QuickFee impresses investors with its accounting services and family law payment platform

QuickFee’s share price reached an intraday high of $0.625 on Friday – a 212% premium to its IPO issue price of $0.20.

Payment platform provider QuickFee’s (ASX: QFE) shares have sky rocketed more than 212% within its first two days of trade on the ASX, after it reported (unaudited) a 170% growth in transaction activity in Australia for the financial year ending June 2019, with activity in the US soaring 182% during the same period.

QuickFee began trading on the ASX on Thursday after raising A$13.5 million in its IPO via the issue of 67.5 million shares at $0.20 each.

By Friday, the company’s share price had increased more than 212% to reach an intraday high of A$0.625 – driven by a business operations update for the financial year ending June 2019, which revealed the company had added 618 professional services firms to its books within Australia and 236 firms in the US.

In addition to the high increases in transaction activity during FY2019, lending activity in Australia had risen 17% during the period to A$42 million compared to 2018. In the US, lending activity grew 108% to US$8.3 million.

QuickFee business model

QuickFee’s business model is to provide professional service companies such as accounting and, more recently, law firms a payment gateway solution for their clients.

The company’s payment platform is marketed to these firms, and when a firm adopts the platform, its clients are given the option of paying invoices in full or via monthly instalments using a QuickFee loan.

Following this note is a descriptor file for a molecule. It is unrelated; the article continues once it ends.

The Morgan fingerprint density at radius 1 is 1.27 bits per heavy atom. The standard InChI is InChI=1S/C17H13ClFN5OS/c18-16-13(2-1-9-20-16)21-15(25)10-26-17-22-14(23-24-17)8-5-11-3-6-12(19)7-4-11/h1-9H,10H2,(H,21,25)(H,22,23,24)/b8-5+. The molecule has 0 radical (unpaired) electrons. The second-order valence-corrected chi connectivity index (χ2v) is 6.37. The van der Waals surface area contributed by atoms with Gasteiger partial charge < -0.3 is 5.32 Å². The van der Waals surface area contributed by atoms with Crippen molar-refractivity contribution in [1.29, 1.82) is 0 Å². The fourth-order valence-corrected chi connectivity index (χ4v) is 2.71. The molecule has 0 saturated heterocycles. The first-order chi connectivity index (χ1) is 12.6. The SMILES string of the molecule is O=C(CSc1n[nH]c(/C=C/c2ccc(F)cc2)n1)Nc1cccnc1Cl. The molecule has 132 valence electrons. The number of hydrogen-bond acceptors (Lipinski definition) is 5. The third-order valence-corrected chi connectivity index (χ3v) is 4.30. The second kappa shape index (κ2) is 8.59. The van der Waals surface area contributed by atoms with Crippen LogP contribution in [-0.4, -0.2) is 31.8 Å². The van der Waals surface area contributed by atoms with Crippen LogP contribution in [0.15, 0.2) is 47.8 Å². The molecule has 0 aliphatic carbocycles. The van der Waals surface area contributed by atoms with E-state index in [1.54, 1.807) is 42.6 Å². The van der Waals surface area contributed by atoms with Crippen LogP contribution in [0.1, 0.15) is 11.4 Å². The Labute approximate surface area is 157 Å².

When a client seeks to pay an invoice, he or she is given the option to secure a loan for the amount of the invoice from QuickFee, with repayment terms extending between three and 12 months.

In Australia, QuickFee’s loans have been used to pay invoices for professional fees, disbursements, out of pocket expenses, counsel charges and similar expenses incurred by family law firms in connection with proceedings.

Australian clients are charged a A$150 establishment fee for the loan and an interest rate between 1.5% and 1.9%.

QuickFee generates revenue by charging monthly hosting levies to the firms that adopt its platform.

The company also receives revenue in the form of credit card processing fees and rapid settlement of EFT transactions in the US.

Additionally, for all loans, QuickFee receives revenue from accrued interest and other associated charges.

Since its 2009 inception in Australia, QuickFee has loaned about A$190 million throughout the country, with lending amounts increasing annually to reach A$40 million in 2018.

QuickFee’s US business was established in 2016, with lending in the region also rising annually to reach US$5.8 million in 2018.

Future plans

QuickFee plans to use its IPO funds to grow its first mover advantage in the US where there is little or no competition for its services.

In order to shore up its US growth, QuickFee has appointed a further two sales representatives to it team in the country.

IPO funds will also be used to expand the company’s market share in Australia.

By early afternoon trade, QuickFee’s share price was A$0.535 – up 7% on yesterday’s close of A$0.50.

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